No Doubt's Tragic Kingdom: Track By Track

No Doubt's Tragic Kingdom: Track By Track

A retrospective album review by Nicholas Jones

It was announced late last week that after 13 years of marriage, Gwen Stefani and Gavin Rossdale would be filing for divorce. It isn't the first divorce in Hollywood and it certainly will not be the last. I thought, if only to lighten up the mood, I should review No Doubt's magnum opus. It's the band that made Gwen Stefani who she is. The timing is perfect because it just so happens that Tragic Kingdom will be turning 20 years old this October. So without further ado, here we go!

  • "Spiderwebs" As soon as the song starts, I almost feel as if I’m walking through a parade route. It sounds cultured but new at the same time. It was a nice idea to put this song at the front of the record, mainly because it opens Tragic Kingdom for what it is. An oxymoronic journey of confusion. It may sound like nothing you’ve heard before and the lyrics are just as creative. A great listen, impeccably triumphant.
  • "Excuse Me Mr." This song, in my opinion, is a huge step down from “Spiderwebs.” It sounds almost like a malfunctioning rollercoaster. Lyrically, it’s quite exceptional, but Stefani’s vocals make this track almost impossible to enjoy. I’m a fan of her voice, for sure, when it’s pronounced. In this, I feel as if she and the band are simultaneously trying to overpower each other. Too complicated. If it were stripped back a tad bit, it would more than likely have been more enjoyable.
  • "Just A Girl" Bouncing back from the turbulence of the previous track, “Just A Girl” is both sonically and lyrically pleasing. A triumphant Ska-flavored, teenage feminist anthem. Stefani’s belts and range are diverse and well-measured, stacked perfectly against the sounds reflecting it. This song begins and ends on a high note, quickly becoming a stand-out track in its own right. No doubt.
  • "Happy Now?" This track starts out with a strong guitar strum and doesn’t stray far from the high level of excitement it promises. It’s mellow and Stefani’s echoing vocals sound strained but controlled. It sounds like a 50s dance hall throwback splashed together with contemporary influences. It doesn’t strain itself and that ultimately makes it an entertaining almost-four minutes.
  • "Different People" While the concept of the song is unique, the song is a filler. Either that, or it just runs too long. Either way, I’m only two minutes in and I’ve lost interest.
  • "Hey You!" This song is actually kind of sad. Depressing, actually. All hope is lost. It’s an upbeat track on the surface, which actually makes “Hey You!” a tad bit melancholy. I enjoy this song, though. Not the best, but not bad.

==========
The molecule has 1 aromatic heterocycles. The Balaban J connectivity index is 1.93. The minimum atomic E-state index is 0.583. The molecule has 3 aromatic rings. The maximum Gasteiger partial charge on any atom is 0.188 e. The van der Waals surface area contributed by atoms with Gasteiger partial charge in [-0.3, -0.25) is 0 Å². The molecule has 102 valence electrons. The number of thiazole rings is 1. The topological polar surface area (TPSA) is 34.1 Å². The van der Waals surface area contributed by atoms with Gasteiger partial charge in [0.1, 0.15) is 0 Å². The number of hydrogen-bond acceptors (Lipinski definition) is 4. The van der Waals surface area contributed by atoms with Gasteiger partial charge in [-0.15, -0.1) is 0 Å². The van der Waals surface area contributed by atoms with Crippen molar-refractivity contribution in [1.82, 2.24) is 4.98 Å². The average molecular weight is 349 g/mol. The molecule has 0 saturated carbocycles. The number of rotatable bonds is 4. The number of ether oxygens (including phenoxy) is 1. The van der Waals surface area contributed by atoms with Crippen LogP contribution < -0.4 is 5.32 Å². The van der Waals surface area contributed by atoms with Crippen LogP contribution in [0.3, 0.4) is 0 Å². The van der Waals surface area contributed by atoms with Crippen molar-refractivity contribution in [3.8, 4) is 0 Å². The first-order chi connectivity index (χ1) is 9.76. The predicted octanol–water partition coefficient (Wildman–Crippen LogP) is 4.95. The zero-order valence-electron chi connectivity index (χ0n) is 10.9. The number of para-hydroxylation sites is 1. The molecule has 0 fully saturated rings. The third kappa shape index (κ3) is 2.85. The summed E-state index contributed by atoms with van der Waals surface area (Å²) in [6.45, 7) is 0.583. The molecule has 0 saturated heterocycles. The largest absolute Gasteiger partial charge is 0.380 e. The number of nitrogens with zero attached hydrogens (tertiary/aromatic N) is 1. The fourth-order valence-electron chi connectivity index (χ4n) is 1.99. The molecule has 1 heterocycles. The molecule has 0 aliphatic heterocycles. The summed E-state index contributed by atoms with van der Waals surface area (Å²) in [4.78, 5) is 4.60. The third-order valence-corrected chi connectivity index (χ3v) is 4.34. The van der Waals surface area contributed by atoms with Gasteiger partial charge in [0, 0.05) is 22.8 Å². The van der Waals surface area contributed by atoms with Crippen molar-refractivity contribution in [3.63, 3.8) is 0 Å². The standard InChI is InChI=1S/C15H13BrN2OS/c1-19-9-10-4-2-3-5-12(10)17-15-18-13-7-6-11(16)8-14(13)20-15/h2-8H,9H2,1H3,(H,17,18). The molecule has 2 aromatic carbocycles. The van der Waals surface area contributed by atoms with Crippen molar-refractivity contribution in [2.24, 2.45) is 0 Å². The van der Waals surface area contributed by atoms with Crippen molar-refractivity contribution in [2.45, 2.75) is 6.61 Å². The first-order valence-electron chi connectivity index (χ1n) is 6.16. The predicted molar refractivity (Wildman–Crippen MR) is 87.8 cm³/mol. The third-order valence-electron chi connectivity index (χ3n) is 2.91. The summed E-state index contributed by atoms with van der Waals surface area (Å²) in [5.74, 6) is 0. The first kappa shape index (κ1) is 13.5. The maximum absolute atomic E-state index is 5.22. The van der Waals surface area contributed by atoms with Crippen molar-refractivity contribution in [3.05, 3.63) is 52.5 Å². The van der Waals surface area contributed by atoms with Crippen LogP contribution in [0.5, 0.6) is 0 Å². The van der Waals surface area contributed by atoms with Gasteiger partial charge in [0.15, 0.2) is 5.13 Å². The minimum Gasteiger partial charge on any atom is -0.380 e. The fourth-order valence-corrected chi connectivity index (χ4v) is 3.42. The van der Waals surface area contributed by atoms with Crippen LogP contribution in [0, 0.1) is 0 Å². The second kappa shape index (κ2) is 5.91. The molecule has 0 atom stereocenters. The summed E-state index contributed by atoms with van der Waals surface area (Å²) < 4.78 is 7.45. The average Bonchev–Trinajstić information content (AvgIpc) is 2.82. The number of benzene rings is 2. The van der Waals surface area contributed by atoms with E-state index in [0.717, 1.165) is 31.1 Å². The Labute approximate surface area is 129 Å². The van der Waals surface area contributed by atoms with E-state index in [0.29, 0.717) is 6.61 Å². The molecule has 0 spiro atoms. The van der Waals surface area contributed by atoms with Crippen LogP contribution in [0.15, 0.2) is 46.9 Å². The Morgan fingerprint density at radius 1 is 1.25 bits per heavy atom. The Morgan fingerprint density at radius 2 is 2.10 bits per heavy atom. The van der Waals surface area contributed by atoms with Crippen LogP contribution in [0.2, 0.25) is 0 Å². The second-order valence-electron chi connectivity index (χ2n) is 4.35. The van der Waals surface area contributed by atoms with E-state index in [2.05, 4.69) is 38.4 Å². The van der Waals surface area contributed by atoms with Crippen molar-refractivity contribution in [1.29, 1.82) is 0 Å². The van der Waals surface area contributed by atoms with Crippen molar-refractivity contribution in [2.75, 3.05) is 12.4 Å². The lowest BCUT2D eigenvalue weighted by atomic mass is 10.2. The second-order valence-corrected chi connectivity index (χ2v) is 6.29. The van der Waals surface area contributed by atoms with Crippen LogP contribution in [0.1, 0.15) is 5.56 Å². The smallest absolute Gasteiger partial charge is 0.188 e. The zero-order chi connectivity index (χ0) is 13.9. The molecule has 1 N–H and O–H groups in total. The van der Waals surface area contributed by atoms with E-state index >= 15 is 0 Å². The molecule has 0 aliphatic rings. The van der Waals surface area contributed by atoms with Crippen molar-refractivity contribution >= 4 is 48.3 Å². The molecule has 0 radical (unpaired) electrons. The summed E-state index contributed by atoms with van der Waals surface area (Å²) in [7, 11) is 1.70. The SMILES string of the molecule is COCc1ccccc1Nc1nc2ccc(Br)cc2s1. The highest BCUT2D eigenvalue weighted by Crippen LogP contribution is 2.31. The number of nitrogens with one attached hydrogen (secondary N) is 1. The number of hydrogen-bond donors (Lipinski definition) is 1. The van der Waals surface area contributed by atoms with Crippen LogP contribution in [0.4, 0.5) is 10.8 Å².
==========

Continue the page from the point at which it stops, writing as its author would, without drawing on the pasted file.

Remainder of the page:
• "The Climb" Lyrically, this song is immaculate. No question about that. But it drags on towards the end, almost to the point where it becomes annoying, like it’s never going to end. Although, Gwen’s vocals and the material she’s working with makes up for it. Somewhat.
  • "Sixteen" After listening to this song, I can honestly say that if I were younger, I’d probably find enjoyment in “Sixteen.” I like it. It speaks to the teenager in all of us, without a doubt. It certainly would’ve had hit potential if it had been released as a single. That’s all I can say.
  • "Sunday Morning" Along with “Just A Girl,” this song is among the more lyrically clever. The vocals are well pronounced and clear, so is the rhythm. It’s certainly a standout track. It fully deserved all the praise it got. It’s a good track, worthy of mentioning when talking of the album as a whole.
  • "Don’t Speak" Where do I begin? This track is my favorite song from No Doubt’s entire catalogue. Speaking from personal experience, I played this song heavily after my first break-up. It’s the quintessential song if you’re the one being broken up with. The emotion in Gwen Stefani’s voice and the raw chemistry the band shares on this track is enough to make it every fan’s favorite song. No Doubt struck gold with this song. I couldn’t give it enough praise, or rather, I just can’t put it into words. Not to mention, the music video cemented its place in pop culture reverence. Perfect.
  • "You Can Do It" A near-360 degree turn away from “Don’t Speak,” this song is much more motivational. It’s hard to move on after a break-up, but hey, if you got yourself in then you can get yourself out. Abrasive, some might say, but I think it certainly has a great amount of poignancy.
  • "World Go Round" It’s a great track with a catchy hook, but it ultimately doesn’t fit in with every other track on Tragic Kingdom, at least not to me. It gets points for being catchy, though, and I will say that it’s very well constructed.
  • "End It On This" This song suffers from the same problem that many before it have. It isn’t slow enough. One of the main reasons why “Don’t Speak” struck out so well was because No Doubt made the conscious effort to tone it down. The “bad” songs on this album could’ve been better if they followed the same pattern as “Don’t Speak” -- especially this one. I don’t know whether to be excited or depressed and it’s emotionally jarring, to be honest. Nice lyrics, though.
  • "Tragic Kingdom" The title track is the last track and it’s… *sigh* underwhelming. I’m not a fan of this song. It could’ve been better. All I’m saying.

I give No Doubt’s Tragic Kingdom a C+. It has its fair share of hits. And lyrically, all of the songs are diverse, but the sound of this record, after an hour, is dizzying and leaves you mentally exhausted. Maybe I’m just not that big of a Ska-revivalist fan? I don’t know. Although, I will say, it does appeal to a younger audience, with songs like “Just A Girl” and “Don’t Speak.” It’s easy to see why it was such a huge hit when it was released. Ultimately, Tragic Kingdom has just as many low points as it does high points.

Cover Image Credit:

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